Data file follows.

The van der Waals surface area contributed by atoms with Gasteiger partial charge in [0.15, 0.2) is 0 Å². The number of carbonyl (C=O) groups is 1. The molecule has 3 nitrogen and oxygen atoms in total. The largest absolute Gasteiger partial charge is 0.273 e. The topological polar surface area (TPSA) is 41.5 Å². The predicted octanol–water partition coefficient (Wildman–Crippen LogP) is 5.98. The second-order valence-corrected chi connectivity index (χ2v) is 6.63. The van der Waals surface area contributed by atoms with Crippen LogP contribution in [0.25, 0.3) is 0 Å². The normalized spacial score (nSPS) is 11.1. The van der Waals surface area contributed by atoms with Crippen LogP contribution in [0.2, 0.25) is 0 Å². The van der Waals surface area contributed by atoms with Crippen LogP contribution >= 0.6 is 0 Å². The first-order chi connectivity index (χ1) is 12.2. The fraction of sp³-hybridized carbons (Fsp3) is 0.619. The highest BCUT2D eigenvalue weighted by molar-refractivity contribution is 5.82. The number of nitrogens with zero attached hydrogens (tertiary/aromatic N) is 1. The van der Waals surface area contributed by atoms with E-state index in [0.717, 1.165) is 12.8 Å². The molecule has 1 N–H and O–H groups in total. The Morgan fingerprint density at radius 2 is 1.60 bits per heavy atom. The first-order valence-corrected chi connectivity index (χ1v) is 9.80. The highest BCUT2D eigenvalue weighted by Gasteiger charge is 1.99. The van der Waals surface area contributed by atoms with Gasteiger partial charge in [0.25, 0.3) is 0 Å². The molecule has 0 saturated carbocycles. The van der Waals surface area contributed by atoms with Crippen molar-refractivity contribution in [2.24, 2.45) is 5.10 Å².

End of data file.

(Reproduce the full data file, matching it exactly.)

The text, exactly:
The van der Waals surface area contributed by atoms with Gasteiger partial charge in [0.15, 0.2) is 0 Å². The number of carbonyl (C=O) groups is 1. The molecule has 3 nitrogen and oxygen atoms in total. The largest absolute Gasteiger partial charge is 0.273 e. The topological polar surface area (TPSA) is 41.5 Å². The predicted octanol–water partition coefficient (Wildman–Crippen LogP) is 5.98. The second-order valence-corrected chi connectivity index (χ2v) is 6.63. The van der Waals surface area contributed by atoms with Crippen LogP contribution in [0.25, 0.3) is 0 Å². The normalized spacial score (nSPS) is 11.1. The van der Waals surface area contributed by atoms with Crippen LogP contribution in [0.2, 0.25) is 0 Å². The van der Waals surface area contributed by atoms with Crippen LogP contribution >= 0.6 is 0 Å². The first-order chi connectivity index (χ1) is 12.2. The fraction of sp³-hybridized carbons (Fsp3) is 0.619. The highest BCUT2D eigenvalue weighted by molar-refractivity contribution is 5.82. The number of nitrogens with zero attached hydrogens (tertiary/aromatic N) is 1. The van der Waals surface area contributed by atoms with E-state index in [0.717, 1.165) is 12.8 Å². The molecule has 1 N–H and O–H groups in total. The Morgan fingerprint density at radius 2 is 1.60 bits per heavy atom. The first-order valence-corrected chi connectivity index (χ1v) is 9.80. The highest BCUT2D eigenvalue weighted by Gasteiger charge is 1.99. The van der Waals surface area contributed by atoms with Gasteiger partial charge in [0.25, 0.3) is 0 Å². The molecule has 0 saturated carbocycles. The van der Waals surface area contributed by atoms with Crippen molar-refractivity contribution in [2.24, 2.45) is 5.10 Å².